The International Migration Institute (IMI) aims to promote new thinking about migration as an intrinsic part of global change and development. This is achieved through promoting research, generating new data, and publishing IMI’s Working Paper Series. IMI is strengthened by a global network of fellows from around the world. IMI activities are driven by the desire to advance the boundaries of migration research and migration theory, promote evidence–based debates about migration, and encourage greater engagement beyond the academy:
- Developing a long-term perspective on migration and human mobility as an intrinsic part of global change.
- Exploring new conceptual and methodological horizons for understanding and researching migration processes.
- Sharing data and research through the IMI working paper series and other ‘open access’ platforms.
- Disseminating evidence-based insights on migration to the broadest possible audiences using accessible language.
- Creating new narratives on migration that challenge polarized debates between ‘pro-’ and ‘anti-’ migration voices.
Over the past years, IMI researchers and fellows have developed a wide-ranging research programme that challenged conventional ideas of migration and build an empirical basis for significant advances in theory and analysis. IMI forges collaborations among migration researchers from around the world to build global research capacity.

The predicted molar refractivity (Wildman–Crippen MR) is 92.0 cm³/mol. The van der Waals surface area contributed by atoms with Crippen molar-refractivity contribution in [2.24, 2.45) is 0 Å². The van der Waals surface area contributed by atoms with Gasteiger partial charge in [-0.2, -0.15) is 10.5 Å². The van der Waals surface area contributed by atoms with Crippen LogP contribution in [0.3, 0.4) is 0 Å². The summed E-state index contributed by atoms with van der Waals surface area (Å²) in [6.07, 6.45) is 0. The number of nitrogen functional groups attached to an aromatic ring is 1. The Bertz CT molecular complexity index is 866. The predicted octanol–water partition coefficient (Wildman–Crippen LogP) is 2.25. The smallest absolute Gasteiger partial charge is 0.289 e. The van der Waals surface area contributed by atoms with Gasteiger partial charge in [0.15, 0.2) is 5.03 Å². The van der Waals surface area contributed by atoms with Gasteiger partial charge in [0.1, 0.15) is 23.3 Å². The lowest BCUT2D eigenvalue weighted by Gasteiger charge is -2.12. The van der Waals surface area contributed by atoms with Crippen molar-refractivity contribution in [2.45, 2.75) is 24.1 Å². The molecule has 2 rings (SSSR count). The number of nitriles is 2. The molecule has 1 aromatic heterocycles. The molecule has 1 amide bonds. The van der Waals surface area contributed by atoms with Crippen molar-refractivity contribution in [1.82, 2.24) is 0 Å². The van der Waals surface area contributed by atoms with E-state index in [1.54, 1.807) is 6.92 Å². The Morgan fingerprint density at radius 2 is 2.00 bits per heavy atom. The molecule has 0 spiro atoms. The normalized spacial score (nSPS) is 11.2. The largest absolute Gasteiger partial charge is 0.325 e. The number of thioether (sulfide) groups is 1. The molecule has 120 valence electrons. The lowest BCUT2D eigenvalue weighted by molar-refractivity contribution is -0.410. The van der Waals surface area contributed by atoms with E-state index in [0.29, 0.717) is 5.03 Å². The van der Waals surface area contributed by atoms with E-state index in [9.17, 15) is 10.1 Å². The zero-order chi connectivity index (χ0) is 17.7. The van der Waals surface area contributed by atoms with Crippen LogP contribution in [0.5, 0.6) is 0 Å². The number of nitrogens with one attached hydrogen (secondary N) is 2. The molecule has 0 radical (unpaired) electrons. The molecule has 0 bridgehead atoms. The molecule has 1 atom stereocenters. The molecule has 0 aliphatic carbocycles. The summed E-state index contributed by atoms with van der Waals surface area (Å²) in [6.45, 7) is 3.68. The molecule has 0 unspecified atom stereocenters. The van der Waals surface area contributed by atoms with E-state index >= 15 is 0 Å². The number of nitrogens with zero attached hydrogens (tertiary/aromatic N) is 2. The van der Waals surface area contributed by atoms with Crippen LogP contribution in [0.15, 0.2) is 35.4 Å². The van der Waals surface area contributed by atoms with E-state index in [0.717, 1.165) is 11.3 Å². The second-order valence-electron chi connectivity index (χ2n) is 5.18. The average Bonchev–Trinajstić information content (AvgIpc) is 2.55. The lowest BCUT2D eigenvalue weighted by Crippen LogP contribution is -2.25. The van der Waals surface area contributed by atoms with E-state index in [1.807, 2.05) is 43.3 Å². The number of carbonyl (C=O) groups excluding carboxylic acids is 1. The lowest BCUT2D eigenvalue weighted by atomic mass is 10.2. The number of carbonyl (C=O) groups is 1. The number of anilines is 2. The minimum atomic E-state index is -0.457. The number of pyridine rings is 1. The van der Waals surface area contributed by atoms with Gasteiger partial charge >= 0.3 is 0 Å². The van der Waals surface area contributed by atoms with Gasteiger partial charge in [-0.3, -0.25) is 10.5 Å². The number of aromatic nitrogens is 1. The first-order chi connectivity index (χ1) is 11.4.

IMI functions as a global hub encouraging new research partnerships, visiting fellowships and exchange visits, conferences and seminars, and collaborative publications.
The International Migration Institute (IMI) was originally established at the Department of International Development (ODID) of the University of Oxford in 2006 thanks to support by the Oxford Martin School. IMI was initiated as a collaboration between Steven Vertovec, then-director of Oxford’s Centre on Migration, Policy and Society (COMPAS), and Stephen Castles, then-director of the Refugee Studies Centre (RSC). Stephen Castles became IMI’s first Director. He was succeeded by Robin Cohen (2009-11), Hein de Haas and Oliver Bakewell (2011-16) and Mathias Czaika (2017). In 2017, IMI ceased to operate as an institute at the University of Oxford, and became an international network (IMI). Between 2019 and 2022, IMI was part of the Amsterdam Institute for Social Science Research (AISSR) at the University of Amsterdam directed by Hein de Haas. In 2022, IMI became an independent institute aimed at gathering social scientists from around the world committed to advancing a long-term view of migration processes as part of global change.
Thinking Migration: celebrating imi's legacy
This report features highlights from IMI's first ten years (2006-2015) developing a long-term and forward-looking perspective on international migration as part of global change.
This 56-page report captures the story of the institute's founding in 2006, tracing its development into a leading global authority on international migration.
Contributions from former IMI staff, and from research collaborators from the Global North and South, celebrate the achievements IMI made over its decade of existing, and look towards ongoing and new areas of research.